INDIANAPOLIS—It’s rare for a student-athlete heading into his sophomore year of high school to have the unique opportunity to train with and even compete against basketball talent that takes the floor in an NBA arena for 82 games a year. But 2016 Henderson (Nev.) Findlay Prep point guard Derryck Thornton Jr. is a rare talent in his own right.
Standing 6-foot-2 with a lightning quick 170-pound frame, Thornton Jr. is a special blend of superior athleticism, size for his position, a balanced scorer and distributor possessing court vision well beyond his years. Add in a workers’ mentality and Thornton Jr. is a menace on both ends of the floor.
“I just feel like the hardest (working) man always wins,” Thornton Jr. told GoBlueWolverine. “I never want to get outworked by anyone. My shots might not be falling one day or my passes might not be going all the way through but I always want to play as hard as I can and I feel like that separates me from a lot of people.”
Never one to shy away from competition, part of the reason for his transfer to Findlay Prep after spending his freshman season at Sierra (Calif.) Canyon high school, Thornton Jr. took his lunch pail mentality with him to compete as the only non-professional basketball player working out five, even six hours a day in Los Angeles, including the likes of NBA point guards Sebastian Telfair and C.J. Watson.
Working through drills, picking up tips, and participating in some full court games, Thornton Jr. is soaking the experience up like a sponge.
“They have a lot of little secrets that they know to their game that they teach me,” Thornton Jr. said. “It helps a lot just on defense and offense, sneaky stuff.
“It’s a lot of little stuff that they help me with but it’s a lot of fun.”
Sharing the same love for competition dating all the way back to his father’s time as a college basketball player with Liberty in the early 90’s, Thornton Jr. said his dad has been instrumental in the ebb and flow of his escalating basketball development.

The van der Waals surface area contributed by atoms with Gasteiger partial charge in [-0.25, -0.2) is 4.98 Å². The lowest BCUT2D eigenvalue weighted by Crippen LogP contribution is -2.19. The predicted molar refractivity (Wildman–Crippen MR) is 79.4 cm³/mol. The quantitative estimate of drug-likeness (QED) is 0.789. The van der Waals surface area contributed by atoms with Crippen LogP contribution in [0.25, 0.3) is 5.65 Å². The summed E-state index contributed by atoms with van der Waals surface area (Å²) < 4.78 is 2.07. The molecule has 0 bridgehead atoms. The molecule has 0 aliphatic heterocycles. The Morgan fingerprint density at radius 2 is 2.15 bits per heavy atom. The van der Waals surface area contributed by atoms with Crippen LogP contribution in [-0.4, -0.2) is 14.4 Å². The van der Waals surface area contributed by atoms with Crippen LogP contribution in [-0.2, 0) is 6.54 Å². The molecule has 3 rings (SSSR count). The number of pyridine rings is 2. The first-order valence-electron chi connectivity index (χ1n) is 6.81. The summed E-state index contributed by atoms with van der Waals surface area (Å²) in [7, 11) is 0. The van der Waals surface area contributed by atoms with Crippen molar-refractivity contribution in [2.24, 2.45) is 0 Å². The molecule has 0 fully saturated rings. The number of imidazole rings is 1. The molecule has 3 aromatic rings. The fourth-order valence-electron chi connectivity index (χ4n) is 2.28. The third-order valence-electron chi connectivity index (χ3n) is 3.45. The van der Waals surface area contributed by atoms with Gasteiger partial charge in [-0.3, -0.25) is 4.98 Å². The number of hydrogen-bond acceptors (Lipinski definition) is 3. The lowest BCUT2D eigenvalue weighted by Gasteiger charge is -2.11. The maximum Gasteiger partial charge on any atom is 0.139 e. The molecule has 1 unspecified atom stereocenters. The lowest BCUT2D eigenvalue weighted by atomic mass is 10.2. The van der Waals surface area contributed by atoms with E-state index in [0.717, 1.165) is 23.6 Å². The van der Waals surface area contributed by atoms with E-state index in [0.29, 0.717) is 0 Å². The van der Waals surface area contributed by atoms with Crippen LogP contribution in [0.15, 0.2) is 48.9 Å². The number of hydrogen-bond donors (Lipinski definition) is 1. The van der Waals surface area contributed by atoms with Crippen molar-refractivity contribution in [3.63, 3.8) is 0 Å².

“My dad is my best friend so we do everything together and we make all decisions together,” Thornton Jr. said. “I feel like he always puts me in the right situation since I’ve been a young guard, so, I love my dad a lot. He always puts me in the right position to look well but also get better.”
Competing with Dream Vision 16u at the Adidas Invitational, despite spending the entire spring playing up with the 17u squad, Thornton Jr. starred with the ball in his hands during the first of three evaluation periods in July, showing crisp decision-making, needle threading passes in traffic, a consistent outside shot, and a reckless abandon attacking the rim looking to dunk on any and all defenders attempting to slide over (Thornton Jr. just recently began dunking the basketball and plans to put someone on a poster soon).
Holding offers from Arizona, Connecticut, New Mexico, San Diego State, UNLV, and USC, among others, Thornton Jr. has been in regular contact with the Michigan Wolverines. Michigan assistant Jeff Meyer continues to build on an already strong bond, having coached Thornton Jr.’s father 20 years earlier, hoping the old adage rings true in this scenario, like father, like son.
“I love how Michigan plays and they’re pretty high on my list,” Thornton Jr. said. “I’m pretty open right now, but I love Michigan.”
The Thornton’s plan on making it to Ann Arbor for an unofficial visit this fall, pinpointing the Wolverines football night game against Notre Dame on Sep. 7.
To watch the full video interview with Thornton Jr., including his thoughts on new USC coach Andy Enfield, press play below.